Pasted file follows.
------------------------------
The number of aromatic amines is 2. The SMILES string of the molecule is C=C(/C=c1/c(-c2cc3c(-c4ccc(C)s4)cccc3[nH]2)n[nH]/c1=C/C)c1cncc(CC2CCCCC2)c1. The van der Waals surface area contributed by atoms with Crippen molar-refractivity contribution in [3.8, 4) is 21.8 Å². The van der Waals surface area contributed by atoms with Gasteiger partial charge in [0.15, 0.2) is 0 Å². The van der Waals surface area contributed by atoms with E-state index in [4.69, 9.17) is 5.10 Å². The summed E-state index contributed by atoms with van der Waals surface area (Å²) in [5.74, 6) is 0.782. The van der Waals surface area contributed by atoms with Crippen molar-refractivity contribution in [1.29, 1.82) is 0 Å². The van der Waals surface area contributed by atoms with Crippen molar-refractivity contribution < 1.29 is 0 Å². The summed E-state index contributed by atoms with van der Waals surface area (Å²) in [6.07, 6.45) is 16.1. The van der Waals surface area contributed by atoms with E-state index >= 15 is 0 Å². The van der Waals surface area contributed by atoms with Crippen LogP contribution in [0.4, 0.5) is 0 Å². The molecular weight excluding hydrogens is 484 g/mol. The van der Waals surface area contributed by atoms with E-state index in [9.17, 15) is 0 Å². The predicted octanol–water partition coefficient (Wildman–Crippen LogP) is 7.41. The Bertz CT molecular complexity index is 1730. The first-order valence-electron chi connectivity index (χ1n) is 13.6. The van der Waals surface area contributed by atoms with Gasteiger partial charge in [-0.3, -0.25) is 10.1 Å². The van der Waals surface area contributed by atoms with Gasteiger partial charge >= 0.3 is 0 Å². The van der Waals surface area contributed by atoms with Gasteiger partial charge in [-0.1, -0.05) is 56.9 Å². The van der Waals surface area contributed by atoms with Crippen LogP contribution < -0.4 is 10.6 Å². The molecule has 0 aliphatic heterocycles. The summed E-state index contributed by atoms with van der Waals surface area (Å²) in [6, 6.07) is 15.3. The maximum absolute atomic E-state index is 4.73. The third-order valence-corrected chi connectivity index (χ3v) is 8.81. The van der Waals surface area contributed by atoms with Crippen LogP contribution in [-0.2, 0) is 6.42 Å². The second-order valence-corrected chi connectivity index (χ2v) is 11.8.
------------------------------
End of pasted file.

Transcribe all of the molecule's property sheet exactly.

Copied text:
The number of aromatic amines is 2. The SMILES string of the molecule is C=C(/C=c1/c(-c2cc3c(-c4ccc(C)s4)cccc3[nH]2)n[nH]/c1=C/C)c1cncc(CC2CCCCC2)c1. The van der Waals surface area contributed by atoms with Crippen molar-refractivity contribution in [3.8, 4) is 21.8 Å². The van der Waals surface area contributed by atoms with Gasteiger partial charge in [0.15, 0.2) is 0 Å². The van der Waals surface area contributed by atoms with E-state index in [4.69, 9.17) is 5.10 Å². The summed E-state index contributed by atoms with van der Waals surface area (Å²) in [5.74, 6) is 0.782. The van der Waals surface area contributed by atoms with Crippen molar-refractivity contribution in [1.29, 1.82) is 0 Å². The van der Waals surface area contributed by atoms with Crippen molar-refractivity contribution < 1.29 is 0 Å². The summed E-state index contributed by atoms with van der Waals surface area (Å²) in [6.07, 6.45) is 16.1. The van der Waals surface area contributed by atoms with E-state index >= 15 is 0 Å². The van der Waals surface area contributed by atoms with Crippen LogP contribution in [0.4, 0.5) is 0 Å². The molecular weight excluding hydrogens is 484 g/mol. The van der Waals surface area contributed by atoms with E-state index in [9.17, 15) is 0 Å². The predicted octanol–water partition coefficient (Wildman–Crippen LogP) is 7.41. The Bertz CT molecular complexity index is 1730. The first-order valence-electron chi connectivity index (χ1n) is 13.6. The van der Waals surface area contributed by atoms with Gasteiger partial charge in [-0.3, -0.25) is 10.1 Å². The van der Waals surface area contributed by atoms with Gasteiger partial charge >= 0.3 is 0 Å². The van der Waals surface area contributed by atoms with Gasteiger partial charge in [-0.1, -0.05) is 56.9 Å². The van der Waals surface area contributed by atoms with Crippen LogP contribution < -0.4 is 10.6 Å². The molecule has 0 aliphatic heterocycles. The summed E-state index contributed by atoms with van der Waals surface area (Å²) in [6, 6.07) is 15.3. The maximum absolute atomic E-state index is 4.73. The third-order valence-corrected chi connectivity index (χ3v) is 8.81. The van der Waals surface area contributed by atoms with Crippen LogP contribution in [-0.2, 0) is 6.42 Å². The second-order valence-corrected chi connectivity index (χ2v) is 11.8.